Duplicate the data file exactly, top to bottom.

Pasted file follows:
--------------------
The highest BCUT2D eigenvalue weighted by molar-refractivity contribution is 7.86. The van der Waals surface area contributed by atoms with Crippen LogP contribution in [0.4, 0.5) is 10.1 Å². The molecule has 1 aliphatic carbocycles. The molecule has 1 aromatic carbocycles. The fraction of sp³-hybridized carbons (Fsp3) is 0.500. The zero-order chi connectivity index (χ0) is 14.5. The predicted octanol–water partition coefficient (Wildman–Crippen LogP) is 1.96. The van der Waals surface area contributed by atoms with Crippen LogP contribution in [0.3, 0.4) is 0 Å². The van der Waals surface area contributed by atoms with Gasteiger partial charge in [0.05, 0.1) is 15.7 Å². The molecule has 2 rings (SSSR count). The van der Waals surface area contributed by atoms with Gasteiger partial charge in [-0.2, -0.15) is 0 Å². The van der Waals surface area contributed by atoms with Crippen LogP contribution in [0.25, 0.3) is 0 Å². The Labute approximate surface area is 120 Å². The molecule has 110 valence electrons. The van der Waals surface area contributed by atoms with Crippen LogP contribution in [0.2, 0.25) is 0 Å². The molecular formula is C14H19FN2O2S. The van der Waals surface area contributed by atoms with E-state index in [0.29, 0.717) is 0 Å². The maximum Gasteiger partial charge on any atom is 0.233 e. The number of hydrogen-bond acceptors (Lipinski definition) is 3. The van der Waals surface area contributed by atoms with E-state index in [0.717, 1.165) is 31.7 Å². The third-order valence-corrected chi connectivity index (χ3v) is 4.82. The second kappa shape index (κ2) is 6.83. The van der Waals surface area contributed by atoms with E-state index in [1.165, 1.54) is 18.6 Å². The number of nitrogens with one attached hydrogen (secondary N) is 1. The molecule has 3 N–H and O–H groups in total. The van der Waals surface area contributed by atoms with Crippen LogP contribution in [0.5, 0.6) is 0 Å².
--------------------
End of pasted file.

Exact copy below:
The highest BCUT2D eigenvalue weighted by molar-refractivity contribution is 7.86. The van der Waals surface area contributed by atoms with Crippen LogP contribution in [0.4, 0.5) is 10.1 Å². The molecule has 1 aliphatic carbocycles. The molecule has 1 aromatic carbocycles. The fraction of sp³-hybridized carbons (Fsp3) is 0.500. The zero-order chi connectivity index (χ0) is 14.5. The predicted octanol–water partition coefficient (Wildman–Crippen LogP) is 1.96. The van der Waals surface area contributed by atoms with Crippen LogP contribution in [0.3, 0.4) is 0 Å². The van der Waals surface area contributed by atoms with Gasteiger partial charge in [0.05, 0.1) is 15.7 Å². The molecule has 2 rings (SSSR count). The van der Waals surface area contributed by atoms with Gasteiger partial charge in [-0.2, -0.15) is 0 Å². The van der Waals surface area contributed by atoms with Crippen LogP contribution in [0.25, 0.3) is 0 Å². The Labute approximate surface area is 120 Å². The molecule has 110 valence electrons. The van der Waals surface area contributed by atoms with Crippen LogP contribution in [0.2, 0.25) is 0 Å². The molecular formula is C14H19FN2O2S. The van der Waals surface area contributed by atoms with E-state index in [0.29, 0.717) is 0 Å². The maximum Gasteiger partial charge on any atom is 0.233 e. The number of hydrogen-bond acceptors (Lipinski definition) is 3. The van der Waals surface area contributed by atoms with E-state index in [0.717, 1.165) is 31.7 Å². The third-order valence-corrected chi connectivity index (χ3v) is 4.82. The second kappa shape index (κ2) is 6.83. The van der Waals surface area contributed by atoms with E-state index in [1.165, 1.54) is 18.6 Å². The number of nitrogens with one attached hydrogen (secondary N) is 1. The molecule has 3 N–H and O–H groups in total. The van der Waals surface area contributed by atoms with Crippen LogP contribution in [0.5, 0.6) is 0 Å².